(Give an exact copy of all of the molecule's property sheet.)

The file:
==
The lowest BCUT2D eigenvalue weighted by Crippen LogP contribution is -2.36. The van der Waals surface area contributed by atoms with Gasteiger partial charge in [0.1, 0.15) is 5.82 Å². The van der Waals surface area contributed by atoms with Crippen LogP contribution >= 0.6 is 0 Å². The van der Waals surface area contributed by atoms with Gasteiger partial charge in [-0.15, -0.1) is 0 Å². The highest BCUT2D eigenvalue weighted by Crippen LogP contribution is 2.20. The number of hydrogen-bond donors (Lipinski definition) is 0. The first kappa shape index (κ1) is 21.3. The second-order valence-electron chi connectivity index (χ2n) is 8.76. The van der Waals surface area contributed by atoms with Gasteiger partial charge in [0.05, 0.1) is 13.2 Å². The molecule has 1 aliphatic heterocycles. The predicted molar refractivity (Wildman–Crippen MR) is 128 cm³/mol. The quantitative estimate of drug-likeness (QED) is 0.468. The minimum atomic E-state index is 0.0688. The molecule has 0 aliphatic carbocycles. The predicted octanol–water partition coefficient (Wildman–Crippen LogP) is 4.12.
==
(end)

The lowest BCUT2D eigenvalue weighted by Crippen LogP contribution is -2.36. The van der Waals surface area contributed by atoms with Gasteiger partial charge in [0.1, 0.15) is 5.82 Å². The van der Waals surface area contributed by atoms with Crippen LogP contribution >= 0.6 is 0 Å². The van der Waals surface area contributed by atoms with Gasteiger partial charge in [-0.15, -0.1) is 0 Å². The highest BCUT2D eigenvalue weighted by Crippen LogP contribution is 2.20. The number of hydrogen-bond donors (Lipinski definition) is 0. The first kappa shape index (κ1) is 21.3. The second-order valence-electron chi connectivity index (χ2n) is 8.76. The van der Waals surface area contributed by atoms with Gasteiger partial charge in [0.05, 0.1) is 13.2 Å². The molecule has 1 aliphatic heterocycles. The predicted molar refractivity (Wildman–Crippen MR) is 128 cm³/mol. The quantitative estimate of drug-likeness (QED) is 0.468. The minimum atomic E-state index is 0.0688. The molecule has 0 aliphatic carbocycles. The predicted octanol–water partition coefficient (Wildman–Crippen LogP) is 4.12.